Current Work in Progress is most difficult to write
She still didn’t understand. But the comfort of talking to another parent who shared her struggles — a pastor’s wife who struggled to understand God’s will, too — was a tangible thing. She would sleep better tonight.
But not yet. She and Ollie could stay up a little longer.
There was something she needed to do first.
Ollie shook off the flakes and she hung up their outerwear to dry. The van was cozy with its little heater running. She rubbed her hands together to get the blood flowing. Then she sat down at the computer.
Jen took a deep breath and typed the words “parent” “grief” and “group” into her search engine. She scrolled through and then picked out a link at random.
It opened to a somber light blue page with the words “You are not alone” as a headline across the page. Until Beth came to her door she had not really been sure about that. She clicked “join” and typed in her email and a little about herself.
She couldn’t bring herself to click into any of the on-line forums. Not tonight. The list of titles overwhelmed her. Angry. Can’t stop crying. No one understands. Memories. How do I graduate from days in bed? Cry your heart out. Don’t judge. One day at a time. Hand in hand. Numb. When numbness wears off. Hugs.
Each one echoed in her mind. There really were people who knew what she was going through.
She couldn’t chat right now. But she could introduce herself.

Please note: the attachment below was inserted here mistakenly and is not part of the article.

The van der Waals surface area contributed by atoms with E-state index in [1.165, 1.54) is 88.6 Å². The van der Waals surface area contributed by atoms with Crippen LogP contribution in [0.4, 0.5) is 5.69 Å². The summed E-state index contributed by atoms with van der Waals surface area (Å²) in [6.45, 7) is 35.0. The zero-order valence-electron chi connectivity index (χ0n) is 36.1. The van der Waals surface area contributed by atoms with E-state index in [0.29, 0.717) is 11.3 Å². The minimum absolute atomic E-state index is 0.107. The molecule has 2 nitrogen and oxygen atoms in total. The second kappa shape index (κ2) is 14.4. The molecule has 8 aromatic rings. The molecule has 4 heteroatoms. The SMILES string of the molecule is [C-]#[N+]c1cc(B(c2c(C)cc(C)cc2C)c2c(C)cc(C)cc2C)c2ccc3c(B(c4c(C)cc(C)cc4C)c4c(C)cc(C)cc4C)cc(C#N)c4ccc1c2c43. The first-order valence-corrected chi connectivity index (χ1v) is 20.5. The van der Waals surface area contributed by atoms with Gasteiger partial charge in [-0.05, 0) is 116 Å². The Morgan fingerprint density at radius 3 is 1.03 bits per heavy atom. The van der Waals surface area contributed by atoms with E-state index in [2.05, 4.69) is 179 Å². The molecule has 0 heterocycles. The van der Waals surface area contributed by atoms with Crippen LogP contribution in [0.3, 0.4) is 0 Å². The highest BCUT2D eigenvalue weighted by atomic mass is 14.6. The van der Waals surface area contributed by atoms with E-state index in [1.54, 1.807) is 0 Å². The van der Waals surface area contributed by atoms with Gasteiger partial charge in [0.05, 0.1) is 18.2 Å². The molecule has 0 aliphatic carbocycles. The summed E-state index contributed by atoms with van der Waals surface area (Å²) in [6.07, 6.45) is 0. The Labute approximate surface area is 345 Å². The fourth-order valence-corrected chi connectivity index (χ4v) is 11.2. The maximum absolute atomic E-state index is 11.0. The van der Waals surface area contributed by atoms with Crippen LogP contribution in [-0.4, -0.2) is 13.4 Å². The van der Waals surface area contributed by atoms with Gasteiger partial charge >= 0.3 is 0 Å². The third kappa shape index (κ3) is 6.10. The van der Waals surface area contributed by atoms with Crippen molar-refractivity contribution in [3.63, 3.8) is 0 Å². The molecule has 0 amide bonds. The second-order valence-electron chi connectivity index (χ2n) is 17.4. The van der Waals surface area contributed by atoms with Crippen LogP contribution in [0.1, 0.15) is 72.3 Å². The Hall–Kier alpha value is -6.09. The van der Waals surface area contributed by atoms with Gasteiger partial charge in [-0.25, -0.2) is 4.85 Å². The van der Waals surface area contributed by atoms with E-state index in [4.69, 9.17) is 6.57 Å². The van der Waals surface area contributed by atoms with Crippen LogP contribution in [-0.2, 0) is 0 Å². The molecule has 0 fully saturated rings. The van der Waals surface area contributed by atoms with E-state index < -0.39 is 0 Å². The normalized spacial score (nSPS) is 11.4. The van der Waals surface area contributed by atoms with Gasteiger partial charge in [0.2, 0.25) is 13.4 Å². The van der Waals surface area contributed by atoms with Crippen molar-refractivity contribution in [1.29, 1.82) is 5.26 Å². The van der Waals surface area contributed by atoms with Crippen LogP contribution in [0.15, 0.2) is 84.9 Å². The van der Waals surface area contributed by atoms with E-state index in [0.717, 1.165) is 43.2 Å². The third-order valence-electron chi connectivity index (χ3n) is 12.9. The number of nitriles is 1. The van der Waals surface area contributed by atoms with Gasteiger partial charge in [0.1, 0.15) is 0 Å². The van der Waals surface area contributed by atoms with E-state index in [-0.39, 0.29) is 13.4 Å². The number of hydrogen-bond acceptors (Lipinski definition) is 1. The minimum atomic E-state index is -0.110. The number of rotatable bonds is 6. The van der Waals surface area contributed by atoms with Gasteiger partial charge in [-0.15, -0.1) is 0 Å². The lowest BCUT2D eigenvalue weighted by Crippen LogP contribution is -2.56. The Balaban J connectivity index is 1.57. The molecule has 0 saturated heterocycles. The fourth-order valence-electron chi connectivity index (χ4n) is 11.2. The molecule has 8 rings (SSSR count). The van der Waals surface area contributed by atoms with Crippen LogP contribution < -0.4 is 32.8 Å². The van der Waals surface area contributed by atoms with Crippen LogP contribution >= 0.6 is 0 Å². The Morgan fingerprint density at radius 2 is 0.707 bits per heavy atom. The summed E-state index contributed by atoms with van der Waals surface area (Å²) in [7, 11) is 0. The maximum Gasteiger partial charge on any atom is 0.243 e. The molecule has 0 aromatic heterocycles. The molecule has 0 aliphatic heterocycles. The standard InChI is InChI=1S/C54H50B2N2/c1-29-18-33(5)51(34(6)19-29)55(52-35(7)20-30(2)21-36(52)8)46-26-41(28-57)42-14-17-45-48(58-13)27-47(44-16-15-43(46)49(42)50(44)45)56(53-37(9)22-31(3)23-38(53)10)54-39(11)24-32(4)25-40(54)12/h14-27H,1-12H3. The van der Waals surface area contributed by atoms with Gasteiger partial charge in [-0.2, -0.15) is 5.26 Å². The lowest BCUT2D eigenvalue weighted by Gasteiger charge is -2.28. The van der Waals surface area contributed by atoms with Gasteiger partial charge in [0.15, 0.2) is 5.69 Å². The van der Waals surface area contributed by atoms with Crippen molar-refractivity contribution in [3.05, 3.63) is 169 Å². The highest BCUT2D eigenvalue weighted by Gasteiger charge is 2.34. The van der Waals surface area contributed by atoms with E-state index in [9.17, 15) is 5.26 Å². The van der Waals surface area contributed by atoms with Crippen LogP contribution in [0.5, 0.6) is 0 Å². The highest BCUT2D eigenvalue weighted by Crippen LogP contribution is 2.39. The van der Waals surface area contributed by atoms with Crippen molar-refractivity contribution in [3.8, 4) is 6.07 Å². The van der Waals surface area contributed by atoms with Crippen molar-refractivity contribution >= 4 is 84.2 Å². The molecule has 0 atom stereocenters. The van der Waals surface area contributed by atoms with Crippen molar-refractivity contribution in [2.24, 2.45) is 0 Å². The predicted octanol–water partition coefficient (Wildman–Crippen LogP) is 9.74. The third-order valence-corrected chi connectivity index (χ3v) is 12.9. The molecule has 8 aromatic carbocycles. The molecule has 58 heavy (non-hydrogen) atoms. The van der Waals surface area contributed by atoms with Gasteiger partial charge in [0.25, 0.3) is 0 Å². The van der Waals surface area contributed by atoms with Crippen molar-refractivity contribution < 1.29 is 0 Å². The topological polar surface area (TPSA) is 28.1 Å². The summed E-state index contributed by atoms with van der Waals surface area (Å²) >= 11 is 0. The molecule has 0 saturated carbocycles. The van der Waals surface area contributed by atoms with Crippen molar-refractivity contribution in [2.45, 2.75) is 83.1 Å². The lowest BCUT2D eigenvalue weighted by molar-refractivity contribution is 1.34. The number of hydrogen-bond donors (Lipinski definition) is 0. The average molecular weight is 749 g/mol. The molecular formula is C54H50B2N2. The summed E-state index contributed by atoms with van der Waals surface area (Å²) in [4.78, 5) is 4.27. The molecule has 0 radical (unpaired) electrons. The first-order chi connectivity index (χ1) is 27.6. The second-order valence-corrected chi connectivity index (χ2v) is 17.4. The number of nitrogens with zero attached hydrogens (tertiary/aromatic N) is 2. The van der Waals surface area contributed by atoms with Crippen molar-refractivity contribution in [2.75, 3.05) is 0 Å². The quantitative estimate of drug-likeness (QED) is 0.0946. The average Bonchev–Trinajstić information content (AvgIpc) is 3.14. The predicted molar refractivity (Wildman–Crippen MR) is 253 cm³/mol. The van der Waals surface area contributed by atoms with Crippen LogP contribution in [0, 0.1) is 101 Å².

Jen. Lost daughter Trudy on March 18 of this year. She would have been six today.
She pressed send, shut down the monitor and crawled into bed, where Ollie jumped up beside her.
Not for the first time, she wondered how he grieved. Sometimes she would look up and find him curled up with that raggedy bear. Sometimes he looked so sad, and other times watchful as if he still hoped…
“And I uprooted you from everything familiar, didn’t I pup? I’m sorry.” She patted him, then scrunched him close, right under her chin. He struggled a little and turned so he was facing the door. Still watching out for her, even though no one would come out into the storm to hurt her. Should she have stayed home?
No, that didn’t feel right. Nate uprooted them from that home, anyway, by insisting they sell. She and Ollie would have been homeless either way.
“Well, boy, I think right now I’ll make a home with you. Wherever we go. Because I know you are grieving, too. I can’t be sure if anyone else is with me in this journey — but I know you are.”